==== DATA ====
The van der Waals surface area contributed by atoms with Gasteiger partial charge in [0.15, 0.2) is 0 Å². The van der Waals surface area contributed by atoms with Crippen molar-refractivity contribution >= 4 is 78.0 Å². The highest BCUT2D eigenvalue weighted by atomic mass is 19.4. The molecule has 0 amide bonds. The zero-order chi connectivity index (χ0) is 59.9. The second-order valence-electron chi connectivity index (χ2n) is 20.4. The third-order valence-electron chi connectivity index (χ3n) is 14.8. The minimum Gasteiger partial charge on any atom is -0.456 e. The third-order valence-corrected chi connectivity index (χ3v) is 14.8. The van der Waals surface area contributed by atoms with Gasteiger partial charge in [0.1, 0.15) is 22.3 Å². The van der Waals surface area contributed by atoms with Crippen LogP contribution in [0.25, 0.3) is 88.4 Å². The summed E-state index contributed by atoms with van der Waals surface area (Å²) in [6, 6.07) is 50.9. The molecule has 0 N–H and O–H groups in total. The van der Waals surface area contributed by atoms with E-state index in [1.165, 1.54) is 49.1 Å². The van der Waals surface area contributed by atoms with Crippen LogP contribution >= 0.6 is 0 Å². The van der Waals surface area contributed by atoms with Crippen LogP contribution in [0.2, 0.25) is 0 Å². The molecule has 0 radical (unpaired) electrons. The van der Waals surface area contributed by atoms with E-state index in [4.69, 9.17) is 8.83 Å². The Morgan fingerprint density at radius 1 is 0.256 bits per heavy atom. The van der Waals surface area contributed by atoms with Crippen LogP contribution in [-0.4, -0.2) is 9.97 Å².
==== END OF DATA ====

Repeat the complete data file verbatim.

The van der Waals surface area contributed by atoms with Gasteiger partial charge in [0.15, 0.2) is 0 Å². The van der Waals surface area contributed by atoms with Crippen molar-refractivity contribution >= 4 is 78.0 Å². The highest BCUT2D eigenvalue weighted by atomic mass is 19.4. The molecule has 0 amide bonds. The zero-order chi connectivity index (χ0) is 59.9. The second-order valence-electron chi connectivity index (χ2n) is 20.4. The third-order valence-electron chi connectivity index (χ3n) is 14.8. The minimum Gasteiger partial charge on any atom is -0.456 e. The third-order valence-corrected chi connectivity index (χ3v) is 14.8. The van der Waals surface area contributed by atoms with Gasteiger partial charge in [0.1, 0.15) is 22.3 Å². The van der Waals surface area contributed by atoms with Crippen LogP contribution in [0.25, 0.3) is 88.4 Å². The summed E-state index contributed by atoms with van der Waals surface area (Å²) in [6, 6.07) is 50.9. The molecule has 0 N–H and O–H groups in total. The van der Waals surface area contributed by atoms with E-state index in [1.165, 1.54) is 49.1 Å². The van der Waals surface area contributed by atoms with Crippen LogP contribution >= 0.6 is 0 Å². The van der Waals surface area contributed by atoms with Crippen LogP contribution in [0.2, 0.25) is 0 Å². The molecule has 0 radical (unpaired) electrons. The van der Waals surface area contributed by atoms with E-state index in [4.69, 9.17) is 8.83 Å². The Morgan fingerprint density at radius 1 is 0.256 bits per heavy atom. The van der Waals surface area contributed by atoms with Crippen LogP contribution in [-0.4, -0.2) is 9.97 Å².